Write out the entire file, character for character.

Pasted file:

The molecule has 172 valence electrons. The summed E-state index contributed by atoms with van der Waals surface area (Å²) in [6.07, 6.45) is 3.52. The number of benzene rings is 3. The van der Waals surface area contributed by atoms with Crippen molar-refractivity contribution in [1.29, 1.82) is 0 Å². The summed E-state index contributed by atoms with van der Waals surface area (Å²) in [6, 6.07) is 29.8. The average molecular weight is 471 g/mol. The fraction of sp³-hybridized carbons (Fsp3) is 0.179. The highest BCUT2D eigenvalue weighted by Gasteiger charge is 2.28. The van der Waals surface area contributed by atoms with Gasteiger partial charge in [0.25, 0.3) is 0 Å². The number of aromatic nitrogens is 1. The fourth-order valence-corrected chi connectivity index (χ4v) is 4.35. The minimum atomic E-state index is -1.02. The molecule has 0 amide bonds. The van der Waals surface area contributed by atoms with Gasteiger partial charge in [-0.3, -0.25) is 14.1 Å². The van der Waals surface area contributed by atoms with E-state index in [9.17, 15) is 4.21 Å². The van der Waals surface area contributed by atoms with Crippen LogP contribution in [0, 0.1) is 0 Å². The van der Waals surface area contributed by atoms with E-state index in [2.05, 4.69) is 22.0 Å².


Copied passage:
The molecule has 172 valence electrons. The summed E-state index contributed by atoms with van der Waals surface area (Å²) in [6.07, 6.45) is 3.52. The number of benzene rings is 3. The van der Waals surface area contributed by atoms with Crippen molar-refractivity contribution in [1.29, 1.82) is 0 Å². The summed E-state index contributed by atoms with van der Waals surface area (Å²) in [6, 6.07) is 29.8. The average molecular weight is 471 g/mol. The fraction of sp³-hybridized carbons (Fsp3) is 0.179. The highest BCUT2D eigenvalue weighted by Gasteiger charge is 2.28. The van der Waals surface area contributed by atoms with Gasteiger partial charge in [0.25, 0.3) is 0 Å². The number of aromatic nitrogens is 1. The fourth-order valence-corrected chi connectivity index (χ4v) is 4.35. The minimum atomic E-state index is -1.02. The molecule has 0 amide bonds. The van der Waals surface area contributed by atoms with Gasteiger partial charge in [-0.3, -0.25) is 14.1 Å². The van der Waals surface area contributed by atoms with E-state index in [9.17, 15) is 4.21 Å². The van der Waals surface area contributed by atoms with Crippen LogP contribution in [0, 0.1) is 0 Å². The van der Waals surface area contributed by atoms with E-state index in [2.05, 4.69) is 22.0 Å².